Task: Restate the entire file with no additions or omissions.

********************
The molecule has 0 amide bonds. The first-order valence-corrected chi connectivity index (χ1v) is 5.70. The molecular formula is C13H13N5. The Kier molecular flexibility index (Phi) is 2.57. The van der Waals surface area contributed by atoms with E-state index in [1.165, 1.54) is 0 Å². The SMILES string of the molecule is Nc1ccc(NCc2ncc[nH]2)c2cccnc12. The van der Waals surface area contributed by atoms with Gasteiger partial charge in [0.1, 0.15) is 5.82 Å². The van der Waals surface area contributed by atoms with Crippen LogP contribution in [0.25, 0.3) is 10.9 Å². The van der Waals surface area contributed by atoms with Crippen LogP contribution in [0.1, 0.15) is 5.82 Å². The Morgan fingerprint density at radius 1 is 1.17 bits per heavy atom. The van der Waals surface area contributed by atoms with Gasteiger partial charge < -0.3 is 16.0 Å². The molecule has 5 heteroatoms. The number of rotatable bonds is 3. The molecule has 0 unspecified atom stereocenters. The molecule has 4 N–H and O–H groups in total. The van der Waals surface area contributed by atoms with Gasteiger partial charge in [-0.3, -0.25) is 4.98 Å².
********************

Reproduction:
The molecule has 0 amide bonds. The first-order valence-corrected chi connectivity index (χ1v) is 5.70. The molecular formula is C13H13N5. The Kier molecular flexibility index (Phi) is 2.57. The van der Waals surface area contributed by atoms with E-state index in [1.165, 1.54) is 0 Å². The SMILES string of the molecule is Nc1ccc(NCc2ncc[nH]2)c2cccnc12. The van der Waals surface area contributed by atoms with Gasteiger partial charge in [0.1, 0.15) is 5.82 Å². The van der Waals surface area contributed by atoms with Crippen LogP contribution in [0.25, 0.3) is 10.9 Å². The van der Waals surface area contributed by atoms with Crippen LogP contribution in [0.1, 0.15) is 5.82 Å². The Morgan fingerprint density at radius 1 is 1.17 bits per heavy atom. The van der Waals surface area contributed by atoms with Gasteiger partial charge < -0.3 is 16.0 Å². The molecule has 5 heteroatoms. The number of rotatable bonds is 3. The molecule has 0 unspecified atom stereocenters. The molecule has 4 N–H and O–H groups in total. The van der Waals surface area contributed by atoms with Gasteiger partial charge in [-0.3, -0.25) is 4.98 Å².